“For everyone who has been born of God overcomes the world. And this is the victory that has overcome the world—our faith. Who is it that overcomes the world except the one who believes that Jesus is the Son of God?” (IJohn 5:4-5).
We overcome the world by our faith. But our faith need not exist unless there is someone worthy of it. Faith is only as good and true as the person or thing we place it in. Ultimately, our faith is empty and useless apart from the One we place it in. It’s only his word that brings life to what I am hoping and believing for, yet my response of faith that brings substance to what was first spoken. A word requires faith, and faith requires a word. His word requires our faith, and our faith requires his word.
It always comes back to his word, as the most sure, certain promise that stands forever. It has lived before I ever breathed, and will continue to live, even when I cease. As Peter cast out his net at the word of Jesus, so do I. It makes the desert smooth, lifts valleys high, and lays mountains low; it causes the hills to become plains, and the wilderness a green meadow. And all mankind will see it (see Isaiah 40). There is no true worship if we do not know, truly, who it is he is. Our revelatory knowing of him is what causes us to worship, then follow. Glancing back at Peter, he first worshiped Christ, then followed him. All throughout scripture, it was those who received a revelation of his worth and character, those who saw him for who he truly is, who worshiped him from their heart and through their lives. What did they see, that we so often do not?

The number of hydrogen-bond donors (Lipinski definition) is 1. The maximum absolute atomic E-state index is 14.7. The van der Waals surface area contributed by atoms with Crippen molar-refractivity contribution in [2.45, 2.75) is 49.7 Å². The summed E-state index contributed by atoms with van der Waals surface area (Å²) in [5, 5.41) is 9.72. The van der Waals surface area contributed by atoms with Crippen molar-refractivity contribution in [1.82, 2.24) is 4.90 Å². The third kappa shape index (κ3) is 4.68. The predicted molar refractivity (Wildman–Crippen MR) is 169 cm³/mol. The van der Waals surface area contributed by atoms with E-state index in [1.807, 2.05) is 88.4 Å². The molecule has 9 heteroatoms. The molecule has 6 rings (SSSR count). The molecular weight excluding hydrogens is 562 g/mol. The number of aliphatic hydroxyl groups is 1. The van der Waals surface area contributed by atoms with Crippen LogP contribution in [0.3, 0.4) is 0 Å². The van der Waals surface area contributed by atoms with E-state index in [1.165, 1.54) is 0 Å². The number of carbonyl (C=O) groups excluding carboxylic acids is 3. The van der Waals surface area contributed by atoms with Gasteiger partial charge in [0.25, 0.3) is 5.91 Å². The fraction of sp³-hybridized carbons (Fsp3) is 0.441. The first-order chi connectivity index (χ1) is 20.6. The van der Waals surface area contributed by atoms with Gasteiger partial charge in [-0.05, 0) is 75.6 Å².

Our rest and peace come from knowing that his word is the first and the last. It was spoken before we ever had faith enough to respond. It will be spoken into eternity, after our faith has long been fulfilled. We will be home, where what we only have faith for now, will finally be fully known.
Often, it’s as if I’m still waiting for a moment, a flash of light, an instant of change, when everything will suddenly be different. When I’ll be in a place that brings peace, doing what brings fulfillment, being someone who is complete. But I keep wondering, keep asking what I’m waiting for, where I’m trying to go, and who I’m trying to be. I, you, we’ll never arrive. There will never be the perfect time to do something; I’ll never be exactly who I “should” be, or do exactly what I “should” do; I’ll never be in just the right place, at just the right time; there will always be more, and always be a lack of some sort. But all of this, it’s OK. Why? Because of grace. And because none of this – me, you, life – will ever be perfect. None of the things I’m seeking and searching for were ever meant to fulfill me or satisfy me or define me. We live paralyzed lives when we attempt to live in such a narrow view and walk such a narrow path. Basically, we will never put one foot in front of the other if we wait only for the “right” time, “right” place, or try to be just the “right” person.
I am currently in the very season and process of “casting out.” I know not how much or what I may catch, if anything at all. But I know I’ve heard a voice and a word worth obeying, worth following, worth risking for. I’m hesitant, apprehensive, and have only a little faith, but it’s enough. Because I know the one who’s called me, and he alone is sufficient. It doesn’t really matter if I get what I want (or think I want), because I already have it – both what I need and want. I want to be the Peter in the moments of this story. No matter how he started, he ended up in just the right place – following the footsteps of Jesus. I want to be one who recognizes the worth of the one who calls, and one willing to follow because of it.